All right, I performed a VACUUM FULL last night and after about 3 hours I
tried running a select count(*) FROM tblwordidx and that did help things
considerably (it runs in ~20 seconds instead of 1-2 minutes). Not as good
as originally, but close.
But, here's the breakdown of the db:
I'm using the database as a keyword based file search engine (not the most
efficient method, I know, but it works well for my purposes). The biggest
and most relevant tables are a table of files and of words. The basic
operation that each file has a set of keywords associated with it, I do a
whole word search on tblwordidx and join with tblfiles (I know, the naming
scheme sucks, sorry!).
Three times a day I scan the network and update the database. I insert
about 180,000 rows into a temporary table and then use it to update
temporary table (tbltmp). With the aid of a few other tables, I clean up
tblFiles so that existing rows have an updated timestamp in tblseen and
files with a timestamp older than 1 day are removed. Then, I take the new
rows in tblfiles and use a perl script to add more words to tblwordidx.
After each update a do a VACUUM and VACUUM ANALYZE which usually grinds
for 10 to 15 minutes.
I'm running this db on a celeron 450Mhz with 256MB RAM and a 60GB HDD
(7200 rpm). For the most part I have the db running "well enough." Over
time however, I find that performance degrades, the count(*) above is an
example of a command that does worse over time. It gets run once an hour
for stats collection. When I first migrated the db to v7.3.1 it would
take about 5-10 seconds (which it is close to now after a VACUUM FULL) but
after a few weeks it would take over a minute of really intense HDD
activity. Also of note is that when I first loaded the data it would
cache very well with the query taking maybe taking 15 seconds if I had
just started the db after reboot, but when it was in its "slow" state
repeating the query didn't noticably use the disk less (nor did it take
I've attached a VACUUM VERBOSE and my conf file (which is pretty vanilla,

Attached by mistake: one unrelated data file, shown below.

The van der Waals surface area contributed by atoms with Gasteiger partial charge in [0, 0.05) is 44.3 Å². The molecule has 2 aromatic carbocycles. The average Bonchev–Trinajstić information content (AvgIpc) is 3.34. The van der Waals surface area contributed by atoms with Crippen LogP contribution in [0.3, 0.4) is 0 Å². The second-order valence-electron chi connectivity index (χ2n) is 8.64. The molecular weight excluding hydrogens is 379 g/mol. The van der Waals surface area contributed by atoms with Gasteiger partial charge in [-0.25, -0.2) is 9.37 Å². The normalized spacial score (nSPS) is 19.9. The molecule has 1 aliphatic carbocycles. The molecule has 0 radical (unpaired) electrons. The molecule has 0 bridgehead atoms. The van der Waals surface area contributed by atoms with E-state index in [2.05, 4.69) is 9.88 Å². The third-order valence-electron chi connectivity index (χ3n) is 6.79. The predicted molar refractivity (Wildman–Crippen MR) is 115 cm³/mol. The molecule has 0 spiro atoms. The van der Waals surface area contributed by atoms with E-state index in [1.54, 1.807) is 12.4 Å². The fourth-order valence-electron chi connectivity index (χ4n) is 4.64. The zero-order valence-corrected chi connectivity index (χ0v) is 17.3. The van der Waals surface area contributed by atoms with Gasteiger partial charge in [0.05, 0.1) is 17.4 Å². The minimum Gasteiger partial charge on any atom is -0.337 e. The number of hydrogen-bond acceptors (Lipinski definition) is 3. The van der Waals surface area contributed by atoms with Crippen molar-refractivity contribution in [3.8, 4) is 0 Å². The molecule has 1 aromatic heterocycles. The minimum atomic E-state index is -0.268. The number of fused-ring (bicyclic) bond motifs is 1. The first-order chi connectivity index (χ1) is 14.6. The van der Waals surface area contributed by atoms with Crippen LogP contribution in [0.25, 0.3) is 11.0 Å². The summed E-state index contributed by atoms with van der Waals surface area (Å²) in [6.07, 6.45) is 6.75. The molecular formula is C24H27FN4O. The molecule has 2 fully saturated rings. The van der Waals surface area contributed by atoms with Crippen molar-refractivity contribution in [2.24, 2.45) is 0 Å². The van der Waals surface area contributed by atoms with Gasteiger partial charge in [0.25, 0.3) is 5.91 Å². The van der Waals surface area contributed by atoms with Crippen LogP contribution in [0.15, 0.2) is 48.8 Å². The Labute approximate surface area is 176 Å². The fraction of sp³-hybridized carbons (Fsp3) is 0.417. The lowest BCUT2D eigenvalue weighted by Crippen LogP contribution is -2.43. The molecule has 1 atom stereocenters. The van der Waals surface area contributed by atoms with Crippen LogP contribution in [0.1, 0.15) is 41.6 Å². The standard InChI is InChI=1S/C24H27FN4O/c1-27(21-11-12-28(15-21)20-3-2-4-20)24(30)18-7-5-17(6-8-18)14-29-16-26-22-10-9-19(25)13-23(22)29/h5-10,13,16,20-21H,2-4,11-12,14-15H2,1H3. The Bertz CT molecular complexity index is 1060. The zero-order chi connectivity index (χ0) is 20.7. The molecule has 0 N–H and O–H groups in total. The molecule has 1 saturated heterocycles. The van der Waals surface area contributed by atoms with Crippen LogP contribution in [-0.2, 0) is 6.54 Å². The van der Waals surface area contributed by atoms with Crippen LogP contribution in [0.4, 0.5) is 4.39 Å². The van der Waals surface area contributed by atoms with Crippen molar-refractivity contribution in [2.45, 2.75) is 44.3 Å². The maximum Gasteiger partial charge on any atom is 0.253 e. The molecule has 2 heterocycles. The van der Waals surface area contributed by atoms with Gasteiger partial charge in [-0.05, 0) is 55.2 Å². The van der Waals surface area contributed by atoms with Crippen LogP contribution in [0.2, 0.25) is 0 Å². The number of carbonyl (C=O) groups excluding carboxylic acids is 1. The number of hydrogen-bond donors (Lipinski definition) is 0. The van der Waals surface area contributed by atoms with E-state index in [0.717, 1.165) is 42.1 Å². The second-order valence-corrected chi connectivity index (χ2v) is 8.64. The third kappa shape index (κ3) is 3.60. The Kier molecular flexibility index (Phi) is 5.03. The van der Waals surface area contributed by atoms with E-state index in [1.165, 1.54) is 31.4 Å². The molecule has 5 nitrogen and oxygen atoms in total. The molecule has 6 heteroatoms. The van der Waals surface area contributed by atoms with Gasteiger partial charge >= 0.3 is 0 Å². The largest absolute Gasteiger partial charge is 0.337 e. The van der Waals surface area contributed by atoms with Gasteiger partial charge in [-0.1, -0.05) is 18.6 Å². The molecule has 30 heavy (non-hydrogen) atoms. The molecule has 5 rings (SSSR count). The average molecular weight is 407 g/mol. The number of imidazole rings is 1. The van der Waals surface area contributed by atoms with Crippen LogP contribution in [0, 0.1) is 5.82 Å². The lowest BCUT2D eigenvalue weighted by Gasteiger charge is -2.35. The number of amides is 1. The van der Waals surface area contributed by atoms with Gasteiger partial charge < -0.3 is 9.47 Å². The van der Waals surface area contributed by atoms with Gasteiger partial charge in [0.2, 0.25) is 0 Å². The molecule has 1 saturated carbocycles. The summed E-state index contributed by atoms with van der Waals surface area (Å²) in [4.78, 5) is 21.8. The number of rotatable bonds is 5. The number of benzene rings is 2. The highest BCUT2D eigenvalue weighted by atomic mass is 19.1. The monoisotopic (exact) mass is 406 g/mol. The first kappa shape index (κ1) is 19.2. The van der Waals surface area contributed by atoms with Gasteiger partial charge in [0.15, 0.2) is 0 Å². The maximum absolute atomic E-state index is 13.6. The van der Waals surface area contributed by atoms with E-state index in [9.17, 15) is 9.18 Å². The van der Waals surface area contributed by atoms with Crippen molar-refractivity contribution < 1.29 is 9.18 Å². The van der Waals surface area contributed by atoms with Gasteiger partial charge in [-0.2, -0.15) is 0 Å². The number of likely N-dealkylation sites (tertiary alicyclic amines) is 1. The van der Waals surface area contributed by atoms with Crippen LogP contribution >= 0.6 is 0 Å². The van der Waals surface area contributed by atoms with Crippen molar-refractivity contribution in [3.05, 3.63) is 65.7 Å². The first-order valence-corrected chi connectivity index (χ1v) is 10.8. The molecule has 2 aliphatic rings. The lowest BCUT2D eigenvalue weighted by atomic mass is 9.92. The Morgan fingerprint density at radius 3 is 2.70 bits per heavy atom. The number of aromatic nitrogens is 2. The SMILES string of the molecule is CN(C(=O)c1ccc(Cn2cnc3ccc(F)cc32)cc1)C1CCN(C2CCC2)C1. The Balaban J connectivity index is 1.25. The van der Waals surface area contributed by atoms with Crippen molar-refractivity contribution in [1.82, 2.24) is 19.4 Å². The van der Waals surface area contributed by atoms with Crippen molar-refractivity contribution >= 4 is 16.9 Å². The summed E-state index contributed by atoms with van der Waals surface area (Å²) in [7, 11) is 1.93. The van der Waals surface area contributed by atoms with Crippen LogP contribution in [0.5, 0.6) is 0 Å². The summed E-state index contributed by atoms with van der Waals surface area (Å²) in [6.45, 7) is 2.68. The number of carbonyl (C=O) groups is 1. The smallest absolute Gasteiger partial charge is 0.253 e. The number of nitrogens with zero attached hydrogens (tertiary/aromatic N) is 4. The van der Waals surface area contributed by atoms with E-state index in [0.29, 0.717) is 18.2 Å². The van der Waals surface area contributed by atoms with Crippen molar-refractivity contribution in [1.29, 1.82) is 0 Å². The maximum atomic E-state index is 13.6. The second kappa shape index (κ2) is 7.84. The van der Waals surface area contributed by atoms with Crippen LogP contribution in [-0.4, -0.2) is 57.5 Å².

I haven't tweaked it since updating). If you have any suggestions on how
I can correct this situation through config changes that would be ideal
and thanks for your help, if is just a case of doing lots of VACUUM FULLs,
I can definitely see it as a performance bottleneck for postgres.
Fortunately I can afford the huge peroformance penalty of a VACUUM FULL,
but I can certainly think of apps that can't.
\d tblfiles: (219,248 rows)
Column | Type | Modifiers
fid | integer | not null default
hid | integer | not null
pid | integer | not null
name | character varying(256) | not null
size | bigint | not null
Indexes: temp_fid_key unique btree (fid),
filediridx btree (hid, pid, name, size, fid),
fileidx btree (name, hid, pid, fid),
fileidxfid btree (fid, name, pid)
\d tblwordidx: (1,739,481 rows)
Column | Type | Modifiers
fid | integer | not null
word | character varying(128) | not null
todel | boolean |
Indexes: wordidxfid btree (fid, word),
wordidxfidonly btree (fid),
wordidxw btree (word, fid)
On Mon, 17 Mar 2003, Tom Lane wrote:
> "Neil Conway" <neilc(at)samurai(dot)com> writes:
> > Sean Chittenden said:
> > A "select count(*) FROM tblwordidx" initially took about 1 second to
> > return a count of 2 million but after a few months it took several
> > minutes of really hard HDD grinding.
> >> That's because there are dead entries in the index that weren't being
> >> reused or cleaned up. As I said, this has been fixed.
> > That's doubtful: "select count(*) FROM foo" won't use an index.
> To know what's going on, as opposed to guessing about it, we'd need to
> know something about the physical sizes of the table and its indexes.
> "vacuum verbose" output would be instructive...
> But my best theorizing-in-advance-of-the-data guess is that Logan's
> FSM settings are too small, causing free space to be leaked over time.
> If a vacuum full restores the original performance then that's probably
> the right answer.
> regards, tom lane
> ---------------------------(end of broadcast)---------------------------
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